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How Personal Injury Claims can Affect Relationships

affect-relationships

Catastrophic injuries resulting from an accident, such as a traumatic brain injury (TBI) or spinal cord damage caused by a car accident, can lead to divorce. Virginia Commonwealth University has reported that as many as 25 percent of marriages fail following such an accident. While this is unfortunate, there are many new stresses added to marriage when these injuries occur. This added stress forms clear indication as to why some marriages fail.

Such stress may include:

  • Loss of the injured person’s income
  • Non-injured party having to take on the other’s responsibilities
  • Increased domestic tasks for the non-injured spouse
  • Personality changes due to TBI or other injuries
  • Depression in one or both parties after the accident
  • Loss of social freedoms and life enjoyment as a couple
  • Inability to engage in normal sexual activity

While it cannot be said that “personal injury claims lead to divorce,” it is possible to state that catastrophic accidents can lead to divorce due to injuries suffered from the accident, as the Virginia Commonwealth Study indicates.

Personal injury and car accident attorneys can help victims seeking compensation for injury or other damages determine the best approach to their case for protection of assets in the event of divorce, or should divorce be on the horizon. This may require additional consultation of a divorce or family law attorney.

Personal Injury Damages in Divorce

During divorce, funds acquired as compensation for sustained injuries or property damage can be included in marriage settlements. Much of this money’s inclusion in a divorce and how it is divided falls on state laws regarding matrimonial assets in divorce.

When money from personal injury case awards and settlements are considered during a divorce, many factors may be weighed in regard to how much each spouse is entitled to, particularly when only one of the spouses was in the accident.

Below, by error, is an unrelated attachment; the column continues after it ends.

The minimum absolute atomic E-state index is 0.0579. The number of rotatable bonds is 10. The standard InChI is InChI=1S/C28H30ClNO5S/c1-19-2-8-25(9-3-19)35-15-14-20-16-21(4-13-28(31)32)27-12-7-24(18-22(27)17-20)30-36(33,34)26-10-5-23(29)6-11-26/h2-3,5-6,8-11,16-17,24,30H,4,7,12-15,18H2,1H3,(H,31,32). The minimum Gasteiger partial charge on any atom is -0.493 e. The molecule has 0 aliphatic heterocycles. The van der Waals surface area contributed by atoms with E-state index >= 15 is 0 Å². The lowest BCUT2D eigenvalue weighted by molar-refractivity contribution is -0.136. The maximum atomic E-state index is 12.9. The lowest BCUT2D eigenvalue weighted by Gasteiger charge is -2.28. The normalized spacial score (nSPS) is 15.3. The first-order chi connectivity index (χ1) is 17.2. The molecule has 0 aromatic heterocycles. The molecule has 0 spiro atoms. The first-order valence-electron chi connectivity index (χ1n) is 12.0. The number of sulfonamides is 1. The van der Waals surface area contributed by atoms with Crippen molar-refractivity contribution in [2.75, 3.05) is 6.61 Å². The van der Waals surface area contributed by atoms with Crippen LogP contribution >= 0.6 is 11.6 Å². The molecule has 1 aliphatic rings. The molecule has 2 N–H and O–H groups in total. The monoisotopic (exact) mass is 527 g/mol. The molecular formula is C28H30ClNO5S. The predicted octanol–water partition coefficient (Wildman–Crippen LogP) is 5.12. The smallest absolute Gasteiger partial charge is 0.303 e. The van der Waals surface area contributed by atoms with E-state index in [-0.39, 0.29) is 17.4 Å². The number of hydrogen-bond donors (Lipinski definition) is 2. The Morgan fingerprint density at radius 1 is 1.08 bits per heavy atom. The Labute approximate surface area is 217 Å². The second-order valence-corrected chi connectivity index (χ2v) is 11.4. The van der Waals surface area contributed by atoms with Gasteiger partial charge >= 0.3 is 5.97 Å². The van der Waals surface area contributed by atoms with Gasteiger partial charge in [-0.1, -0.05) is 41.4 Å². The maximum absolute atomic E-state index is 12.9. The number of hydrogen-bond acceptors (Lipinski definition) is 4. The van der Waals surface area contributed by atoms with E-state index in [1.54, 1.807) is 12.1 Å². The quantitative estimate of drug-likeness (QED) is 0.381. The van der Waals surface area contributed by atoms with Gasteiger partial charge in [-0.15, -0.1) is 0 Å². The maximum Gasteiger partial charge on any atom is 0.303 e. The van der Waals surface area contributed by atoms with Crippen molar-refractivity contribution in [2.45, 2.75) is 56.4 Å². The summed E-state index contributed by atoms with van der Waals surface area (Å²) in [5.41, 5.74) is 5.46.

Some past considerations by judges have included:

  • What the money was used for, such as purchasing the marital home
  • Business investments made with the money
  • Issues weighing more heavily on the uninjured spouse, due to the other’s injury (i.e., childcare)
  • Future needs of the injured party
  • Mental and physical state and abilities of the injured party (i.e., ability to work or self-care)
  • Suffering of each spouse following the injury
  • How the uninjured spouse has used awarded monies during the marriage (i.e., whether they were used for personal benefit)

Judicial Approaches to Award and Settlement Money Division in Divorce

There are two primary approaches to determination of whether settlement or award money is divisible as part of marital assets and how that division should take place. The approaches are mechanical and analytical.

Mechanical Approach to Division of Personal Injury Monies

The mechanical approach is simply based upon the state’s designation of marital property as separate or community. Separate property is anything owned by the individual before entering the marriage, as well as anything acquired as gifts or inheritance during the marriage. Community property is anything acquired during the marriage.

States using the mechanical approach include Arkansas, Colorado, the District of Columbia, Hawaii, Illinois, Iowa, Kansas, Massachusetts, Michigan, Missouri, New Hampshire, Pennsylvania, South Carolina, Vermont and Virginia.

But some of these states may use the mechanical approach first in general classification of the total sum, then breaking down the money between the individuals through use of the analytical method.

Analytical Method for Division of Personal Injury Monies

States using the analytical method focus on what the money was awarded to replace, such as bodily harm or physical assets, such as a car. If the award was meant to compensate for loss of one individual’s well-being, the funds are considered separate property.

States using the analytical approach are the same as those designating themselves as “community property states.” There is one exception to this rule, California. California treats personal injury awards as community property if the lawsuit was started during the marriage, regardless of whether the settlement or award is provided before the divorce.

Many equitable distribution states use the analytical method. They classify sub-amounts of the award as marital or separate.

If you have suffered injuries or damages due to an accident, the personal injury attorneys of Cantor Crane can help you gain the insight and answers you need, as well as compensation for your injuries. Call Cantor Crane now at 602-254-2701.


Thanks to our friends and contributors at Cohen and Cohen, P.C. for their added insight into the effects of a traumatic injury on a relationship.

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